And no one else.

No one else will be worse off.

Of course they'll not be BETTER OFF either. But that's because they're BETTER OFF ALREADY, and the effect of these changes mean that everyone else is just CATCHING UP.

All of the wheezing and groaning that we hear on this issue is coming from people who already HAVE more benefits than younger people AND EXPECTED TO GET EVEN MORE ON TOP OF THAT.

The IFS study has shown that actually, pensioners have contributed LEAST to the austerity.

So maybe, just maybe, it is RIGHT to ask them to shoulder a little of the burden too by GETTING EXACTLY WHAT THEY ALREADY GET and NOT PAYING MORE.

Which is SO harsh.

The big surprise is that it was the CONSERVATORIES who put this change into the budget mix. The Liberal Democrats' preferred option – as voted at Conference – was to restrict the benefit of paying into pensions for higher rate tax-payers.

You'll not be surprised to hear that Daddy Richard actually PREFERS the Budget's option, because it means that people will pay the tax on their income WHEN THEY GET THE MONEY, rather than when they are putting it into the pension fund.

What you might NOT expect, thought is that, even though pension contributions are NOT to be included in the Tycoon Tax limit of 25% of earnings being put into legitimate tax avoidance, we're not so sure that we would mind if they were!

We've had a LOT of discussion with Count Packula (...and, er, had a chat with Mr Danny... and, er, passed the word to Cap'n Clegg...) about how much paying into a pension is LEGITIMATELY providing for an independent retirement and how much is MANIPULATING the tax system by shifting income to a time when you are in a lower tax bracket. The evidence seems to be that a LOT of people dodged the bullet of the 50p rate by dropping extra income into pensions. It's persuasive that this – like many other tax-advantageous schemes – is being used as a DODGE.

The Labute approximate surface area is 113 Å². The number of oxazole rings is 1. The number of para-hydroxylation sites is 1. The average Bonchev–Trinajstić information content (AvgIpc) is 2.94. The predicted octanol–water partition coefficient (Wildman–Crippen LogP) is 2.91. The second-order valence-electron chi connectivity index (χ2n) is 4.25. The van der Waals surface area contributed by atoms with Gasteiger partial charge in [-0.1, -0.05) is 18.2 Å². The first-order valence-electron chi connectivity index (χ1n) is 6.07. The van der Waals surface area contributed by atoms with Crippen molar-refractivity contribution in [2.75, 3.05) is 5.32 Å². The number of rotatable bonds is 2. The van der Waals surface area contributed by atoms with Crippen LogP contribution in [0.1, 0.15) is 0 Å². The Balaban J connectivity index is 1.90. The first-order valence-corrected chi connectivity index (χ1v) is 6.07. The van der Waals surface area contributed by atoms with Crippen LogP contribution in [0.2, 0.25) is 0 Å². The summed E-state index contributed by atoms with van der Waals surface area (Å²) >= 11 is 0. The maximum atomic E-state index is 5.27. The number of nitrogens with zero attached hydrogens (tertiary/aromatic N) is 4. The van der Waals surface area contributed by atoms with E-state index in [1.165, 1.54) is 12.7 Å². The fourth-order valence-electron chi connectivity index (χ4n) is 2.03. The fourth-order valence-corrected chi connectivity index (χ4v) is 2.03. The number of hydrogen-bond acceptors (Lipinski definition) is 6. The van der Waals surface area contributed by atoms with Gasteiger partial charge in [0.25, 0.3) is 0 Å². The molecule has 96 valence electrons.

And so we've come to the conclusion that LIMITING how MUCH of your income you can defer like this – and 25% seems like a FAIR amount – is a BETTER way to stop ABUSE than asking people to pay contributions from their taxed income.

Anyway, that's neither here nor there when it comes to THIS budget.

There's still plenty to be OUTRAGED about in the budget...

...although, as with MOST of the WRETCHED COMPROMISES that we have to make in this Coalition, it's possible to feel a bit better about our bits when you've looked at the details – e.g. we may not have got a mansion tax NOW, but that doesn't mean it's off the table; the Conservatories still want to get rid of that 45p rate. Never mind what you hear in the papers about Gideon being in two minds about whether or not they should get rid of the 50p: it was the first thing the Conservatories slapped on the table and their number one red line. They were GAGGING for it! So we've got a LOT of leverage left with the 45p, which will cost more and need a more significant wealth tax to pay for it. HINT HINT.

And the tax incentives for creative industries are very much to be welcomed, as they are in line with Mr Dr Vince's leaked letter about how the Government should have an industrial strategy that supports British winners. A BIG difference between us and the Conservatories is that a Liberal government would INTERVENE to help, as opposed to Conservatory LAISSEZ-FAIRE (or Laissez-FAIL more often than not). We can and must be the Party of the VISION THING!

On the other fluffy foot, Master Gideon talked about taking another ten billion away from welfare. It might not be what he meant, but it's certainly what he SAID. Which is terrifying!

And the politics of the 50p rate remain just AWFUL. And the mathematics looks quite risky. The 50p rate may only have raised around a hundred million because the high-earners avoided the tax (through contributions to pensions and other legitimate schemes and wheezes), but that DOESN'T mean that they won't similarly duck the 45p rate, and we could end up with a substantially larger hole in the finances that Gideon predicts.